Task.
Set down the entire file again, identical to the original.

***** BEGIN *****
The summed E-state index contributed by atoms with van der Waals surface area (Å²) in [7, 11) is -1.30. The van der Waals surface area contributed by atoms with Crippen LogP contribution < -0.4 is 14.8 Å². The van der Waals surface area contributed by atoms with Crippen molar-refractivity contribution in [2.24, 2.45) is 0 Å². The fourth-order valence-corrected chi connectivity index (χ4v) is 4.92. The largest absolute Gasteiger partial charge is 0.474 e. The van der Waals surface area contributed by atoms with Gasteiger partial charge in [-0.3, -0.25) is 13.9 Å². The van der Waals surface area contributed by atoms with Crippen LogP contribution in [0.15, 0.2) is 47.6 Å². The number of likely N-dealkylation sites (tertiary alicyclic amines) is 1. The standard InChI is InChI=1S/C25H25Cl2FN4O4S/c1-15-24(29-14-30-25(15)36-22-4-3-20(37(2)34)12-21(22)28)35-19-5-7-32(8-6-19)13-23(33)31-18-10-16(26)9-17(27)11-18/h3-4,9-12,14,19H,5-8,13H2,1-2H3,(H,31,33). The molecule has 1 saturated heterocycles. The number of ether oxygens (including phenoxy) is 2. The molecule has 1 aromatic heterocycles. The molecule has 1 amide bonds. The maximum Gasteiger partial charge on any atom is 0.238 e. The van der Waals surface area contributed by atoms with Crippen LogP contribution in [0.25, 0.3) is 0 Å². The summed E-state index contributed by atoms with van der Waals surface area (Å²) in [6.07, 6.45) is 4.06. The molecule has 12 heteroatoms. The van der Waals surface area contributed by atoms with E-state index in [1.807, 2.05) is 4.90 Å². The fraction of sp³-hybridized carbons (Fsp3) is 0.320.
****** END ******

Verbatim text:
The summed E-state index contributed by atoms with van der Waals surface area (Å²) in [7, 11) is -1.30. The van der Waals surface area contributed by atoms with Crippen LogP contribution < -0.4 is 14.8 Å². The van der Waals surface area contributed by atoms with Crippen molar-refractivity contribution in [2.24, 2.45) is 0 Å². The fourth-order valence-corrected chi connectivity index (χ4v) is 4.92. The largest absolute Gasteiger partial charge is 0.474 e. The van der Waals surface area contributed by atoms with Gasteiger partial charge in [-0.3, -0.25) is 13.9 Å². The van der Waals surface area contributed by atoms with Crippen LogP contribution in [0.15, 0.2) is 47.6 Å². The number of likely N-dealkylation sites (tertiary alicyclic amines) is 1. The standard InChI is InChI=1S/C25H25Cl2FN4O4S/c1-15-24(29-14-30-25(15)36-22-4-3-20(37(2)34)12-21(22)28)35-19-5-7-32(8-6-19)13-23(33)31-18-10-16(26)9-17(27)11-18/h3-4,9-12,14,19H,5-8,13H2,1-2H3,(H,31,33). The molecule has 1 saturated heterocycles. The number of ether oxygens (including phenoxy) is 2. The molecule has 1 aromatic heterocycles. The molecule has 1 amide bonds. The maximum Gasteiger partial charge on any atom is 0.238 e. The van der Waals surface area contributed by atoms with Crippen LogP contribution in [0.25, 0.3) is 0 Å². The summed E-state index contributed by atoms with van der Waals surface area (Å²) in [6.07, 6.45) is 4.06. The molecule has 12 heteroatoms. The van der Waals surface area contributed by atoms with E-state index in [1.807, 2.05) is 4.90 Å². The fraction of sp³-hybridized carbons (Fsp3) is 0.320.